As compared to other CS measures, what is different about NTSV CS rate (Low-risk Primary CS in first births) is that there are clear cut quality improvement activities that can be done to address the differences. Main et al. (2006) found that over 60% of the variation among hospitals can be attributed to first birth labor induction rates and first birth early labor admission rates. The results showed if labor was forced when the cervix was not ready the outcomes were poorer. Alfirevic et al. (2004) also showed that labor and delivery guidelines can make a difference in labor outcomes. Many authors have shown that physician factors, rather than patient characteristics or obstetric diagnoses are the major driver for the difference in rates within a hospital (Berkowitz, et al., 1989; Goyert et al., 1989; Luthy et al., 2003). The dramatic variation in NTSV rates seen in all populations studied is striking according to Menacker (2006). Hospitals within a state (Coonrod et al., 2008; California Office of Statewide Hospital Planning and Development [OSHPD], 2007) and physicians within a hospital (Main, 1999) have rates with a 3-5 fold variation.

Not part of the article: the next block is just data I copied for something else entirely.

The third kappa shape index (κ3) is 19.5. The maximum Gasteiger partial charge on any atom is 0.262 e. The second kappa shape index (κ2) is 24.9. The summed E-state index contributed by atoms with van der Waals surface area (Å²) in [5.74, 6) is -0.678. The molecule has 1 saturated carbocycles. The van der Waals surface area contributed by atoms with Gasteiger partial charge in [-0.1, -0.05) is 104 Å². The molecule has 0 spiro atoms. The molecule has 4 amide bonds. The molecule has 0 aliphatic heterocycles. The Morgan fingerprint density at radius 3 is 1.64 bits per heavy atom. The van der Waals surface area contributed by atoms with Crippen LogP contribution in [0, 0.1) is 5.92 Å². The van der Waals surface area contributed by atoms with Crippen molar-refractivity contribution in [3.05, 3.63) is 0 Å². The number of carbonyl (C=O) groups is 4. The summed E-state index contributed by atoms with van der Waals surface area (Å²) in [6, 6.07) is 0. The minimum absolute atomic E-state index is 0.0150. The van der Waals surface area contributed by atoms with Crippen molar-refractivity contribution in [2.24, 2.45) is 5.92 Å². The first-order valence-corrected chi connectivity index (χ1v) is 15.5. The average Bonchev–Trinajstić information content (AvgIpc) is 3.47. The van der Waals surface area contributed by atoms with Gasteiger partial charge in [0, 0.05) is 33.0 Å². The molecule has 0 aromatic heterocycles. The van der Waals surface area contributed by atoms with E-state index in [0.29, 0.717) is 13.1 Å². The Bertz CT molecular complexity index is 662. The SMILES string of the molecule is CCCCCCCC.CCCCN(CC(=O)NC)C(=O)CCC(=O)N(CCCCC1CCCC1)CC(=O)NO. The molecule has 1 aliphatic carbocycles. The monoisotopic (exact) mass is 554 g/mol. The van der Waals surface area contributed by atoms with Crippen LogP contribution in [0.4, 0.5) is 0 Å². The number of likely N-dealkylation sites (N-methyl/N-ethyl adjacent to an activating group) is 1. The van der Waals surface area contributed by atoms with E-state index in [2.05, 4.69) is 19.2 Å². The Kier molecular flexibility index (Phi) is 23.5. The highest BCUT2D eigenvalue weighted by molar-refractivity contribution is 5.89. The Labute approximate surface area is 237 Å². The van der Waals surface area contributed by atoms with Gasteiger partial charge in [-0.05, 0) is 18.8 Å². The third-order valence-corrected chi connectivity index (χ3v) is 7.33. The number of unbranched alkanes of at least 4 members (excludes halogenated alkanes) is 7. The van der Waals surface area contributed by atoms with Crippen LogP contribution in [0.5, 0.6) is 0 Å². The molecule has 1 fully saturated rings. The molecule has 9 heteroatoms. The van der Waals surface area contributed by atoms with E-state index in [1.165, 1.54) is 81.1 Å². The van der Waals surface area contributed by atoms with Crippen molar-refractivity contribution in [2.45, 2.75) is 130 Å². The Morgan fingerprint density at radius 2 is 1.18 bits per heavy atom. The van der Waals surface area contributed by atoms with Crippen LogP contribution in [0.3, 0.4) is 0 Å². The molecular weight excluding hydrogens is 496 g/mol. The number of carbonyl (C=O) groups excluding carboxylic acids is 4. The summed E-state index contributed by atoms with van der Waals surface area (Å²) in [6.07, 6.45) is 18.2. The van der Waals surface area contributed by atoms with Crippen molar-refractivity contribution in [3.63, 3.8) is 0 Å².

Type of Measure: Outcome

Improvement Noted As: Decrease in the rate

Numerator Statement: Patients with cesarean sections
Included Populations: ICD-9-CM Principal Procedure Code or ICD-9-CM Other Procedure Codes for cesarean section as defined in Appendix A, Table 11.06

Excluded Populations: None

Data Elements:

Denominator Statement: Nulliparous patients delivered of a live term singleton newborn in vertex presentation